This weekend, I was able to attend the world premiere of The Last Jedi in downtown Los Angeles. The atmosphere was electric and the entire experience was something I'll never forget.
This review will be spoiler-free, so don't worry about being spoiled before you head in. Trust me: you will want to go in with as little information as possible.
Overall, The Last Jedi was a wild ride. For two and a half hours, you are transported all over the emotion spectrum. There are moments where you laugh out loud. There are moments where you cry. There are moments where you worry. There are moments where you are filled with hope and triumph. And there are moments that are so shocking--you need to take a breath just to process it.
The first act moves very fast. Between the moment the crawl disappears to the moment where the first scene cuts feels like a matter of seconds. There is so much happening and the dialogue is a true throwback to George Lucas' "faster, more intense." There is a lot of humor in the first few scenes, and at first it was quite jarring. Once you settle in and realize what's happening, it is easy to realize that the humor is true to what we know about the characters, and you'll quickly understand that the humor is woven into this entire movie.
There is so much packed into the movie, that it feels more like 6 acts instead of 3. The movie has a lot of heart, and the character development is so good that there are few scenes where it feels like it is dragging on. There are also so many shocking moments--those alone keep you glued to the screen for 150 minutes.
The Luke and Rey scenes are the best parts of the movie. Mark Hamill delivers what I believe to be the best of his career in The Last Jedi. Luke's story takes such an unexpected turn. That choice alone will likely be divisive among fans, but Hamill's performance makes you believe that this is true development from the Luke we saw in Return Of The Jedi.
In The Force Awakens, J.J. Abrams took baby steps forward with new characters, but in this one, Rian Johnson took the baton and ran full speed through his run. The new characters each get time to develop into full-fledged staples of this saga. Poe Dameron takes the biggest leap from what we saw in TFA, and his role something that has you questioning what we see in The Resistance. Finn and Rose have a heartwarming team up and help instill hope into an otherwise dark film.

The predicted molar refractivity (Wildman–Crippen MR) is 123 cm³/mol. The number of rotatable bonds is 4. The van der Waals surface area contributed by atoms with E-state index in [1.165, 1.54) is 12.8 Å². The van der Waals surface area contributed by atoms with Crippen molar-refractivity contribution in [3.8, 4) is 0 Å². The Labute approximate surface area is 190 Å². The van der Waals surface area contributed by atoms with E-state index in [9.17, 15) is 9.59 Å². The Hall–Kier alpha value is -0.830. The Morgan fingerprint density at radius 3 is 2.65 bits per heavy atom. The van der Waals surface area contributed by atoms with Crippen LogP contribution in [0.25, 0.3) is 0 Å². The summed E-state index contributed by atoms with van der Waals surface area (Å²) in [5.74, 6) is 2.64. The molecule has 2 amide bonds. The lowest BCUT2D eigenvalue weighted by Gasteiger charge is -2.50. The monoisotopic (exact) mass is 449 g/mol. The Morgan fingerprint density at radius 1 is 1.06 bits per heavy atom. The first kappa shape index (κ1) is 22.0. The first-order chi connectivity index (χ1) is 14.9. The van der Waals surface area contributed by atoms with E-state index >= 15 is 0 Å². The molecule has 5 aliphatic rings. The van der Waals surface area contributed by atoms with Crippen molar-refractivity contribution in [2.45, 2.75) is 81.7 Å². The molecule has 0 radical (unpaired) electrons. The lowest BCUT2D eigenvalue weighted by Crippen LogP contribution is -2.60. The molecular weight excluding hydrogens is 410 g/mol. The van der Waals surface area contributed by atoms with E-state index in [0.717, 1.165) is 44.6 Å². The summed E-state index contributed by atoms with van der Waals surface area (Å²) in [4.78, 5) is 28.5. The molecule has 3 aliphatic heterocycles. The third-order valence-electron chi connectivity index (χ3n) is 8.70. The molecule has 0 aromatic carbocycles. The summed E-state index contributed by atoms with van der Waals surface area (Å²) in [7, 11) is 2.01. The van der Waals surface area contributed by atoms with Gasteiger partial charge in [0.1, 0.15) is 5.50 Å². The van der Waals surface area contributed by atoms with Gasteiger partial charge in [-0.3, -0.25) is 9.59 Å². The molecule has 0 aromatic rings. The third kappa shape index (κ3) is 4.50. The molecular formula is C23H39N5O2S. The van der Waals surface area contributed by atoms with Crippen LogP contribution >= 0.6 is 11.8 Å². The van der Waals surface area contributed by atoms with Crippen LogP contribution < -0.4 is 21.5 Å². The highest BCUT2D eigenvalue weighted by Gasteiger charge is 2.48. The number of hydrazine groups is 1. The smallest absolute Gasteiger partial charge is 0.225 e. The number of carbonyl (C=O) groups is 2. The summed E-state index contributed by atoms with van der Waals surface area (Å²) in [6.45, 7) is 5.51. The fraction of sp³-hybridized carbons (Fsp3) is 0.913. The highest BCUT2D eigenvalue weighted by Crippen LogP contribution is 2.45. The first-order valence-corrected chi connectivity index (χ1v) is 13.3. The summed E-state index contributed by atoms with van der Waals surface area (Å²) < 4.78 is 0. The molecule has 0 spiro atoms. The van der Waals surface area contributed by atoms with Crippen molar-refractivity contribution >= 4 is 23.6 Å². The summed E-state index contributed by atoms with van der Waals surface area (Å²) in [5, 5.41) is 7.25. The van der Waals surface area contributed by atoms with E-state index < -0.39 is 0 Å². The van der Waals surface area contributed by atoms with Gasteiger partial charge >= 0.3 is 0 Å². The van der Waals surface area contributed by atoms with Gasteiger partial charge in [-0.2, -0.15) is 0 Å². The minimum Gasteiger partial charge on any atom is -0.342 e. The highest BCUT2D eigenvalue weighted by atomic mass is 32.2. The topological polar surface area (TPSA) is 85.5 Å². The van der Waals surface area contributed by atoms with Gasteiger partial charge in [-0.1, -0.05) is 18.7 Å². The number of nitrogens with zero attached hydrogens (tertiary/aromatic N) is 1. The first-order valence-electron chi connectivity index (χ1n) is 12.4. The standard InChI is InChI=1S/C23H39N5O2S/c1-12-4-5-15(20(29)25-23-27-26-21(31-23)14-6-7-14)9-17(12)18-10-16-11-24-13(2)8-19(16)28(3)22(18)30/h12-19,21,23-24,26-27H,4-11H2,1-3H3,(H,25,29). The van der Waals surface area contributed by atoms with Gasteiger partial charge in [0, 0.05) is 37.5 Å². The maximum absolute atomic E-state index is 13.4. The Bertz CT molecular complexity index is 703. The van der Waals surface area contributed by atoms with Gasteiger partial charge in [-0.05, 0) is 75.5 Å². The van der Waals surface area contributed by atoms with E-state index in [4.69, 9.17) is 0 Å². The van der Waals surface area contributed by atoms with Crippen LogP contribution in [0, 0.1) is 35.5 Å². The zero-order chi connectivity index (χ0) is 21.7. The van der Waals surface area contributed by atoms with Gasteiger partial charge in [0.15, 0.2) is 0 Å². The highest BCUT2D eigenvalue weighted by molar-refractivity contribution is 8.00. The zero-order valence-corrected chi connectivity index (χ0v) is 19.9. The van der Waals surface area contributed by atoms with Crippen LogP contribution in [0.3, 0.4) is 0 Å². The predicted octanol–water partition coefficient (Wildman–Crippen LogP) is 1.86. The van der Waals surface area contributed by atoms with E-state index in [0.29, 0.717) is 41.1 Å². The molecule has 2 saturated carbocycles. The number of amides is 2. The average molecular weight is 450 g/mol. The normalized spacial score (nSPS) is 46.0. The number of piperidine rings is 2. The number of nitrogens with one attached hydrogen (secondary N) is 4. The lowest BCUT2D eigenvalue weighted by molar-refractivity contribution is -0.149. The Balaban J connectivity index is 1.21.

Rey and Luke share so many moments that grow the lore and mythology of the saga. Johnson takes a lot of chances with what the force can do--but it feels natural. He does a great job of making us understand the force more while at the same time keeping it mysterious and at times confusing.
While Abrams was focused on bringing Star Wars "back" to many in the Original Trilogy generation, Johnson breaks a lot of saga rules and does things we've never seen in these movies before. If we can all agree that the Original Trilogy has its feel, the Prequel Trilogy has its own feel, then most fans will quickly realize that The Last Jedi gives the sequel trilogy its own unique feel. That excites me. If we keep repeating these movies for generations, then what's the point? Rian puts his own spin on it, while staying true to what the saga has done before.
The ending leaves you wanting more. I left feeling exhausted by the roller coaster I was just on. There are moments that will make you want to stand up and cheer, and ultimately this has more of those than any other Star Wars movie.
The Last Jedi is a fun, fresh take on the Galaxy Far, Far Away. Although many hardcore fans may disagree with some of the choices made in this film, I appreciated Rian Johnson's approach to going big and making you question everything you know about this saga. There's a line Kylo Ren says where he essentially calls for the end of everything we know about Star Wars. That to me was a direct message to the audience.
Of course, John Williams knocked it out of the park again. Rose's theme is easily the best of the new music.
I'll end it on this: if George Lucas and Dave Filoni took speed and made a Star Wars movie, you would get The Last Jedi.
It's time to unlearn what you have learned.
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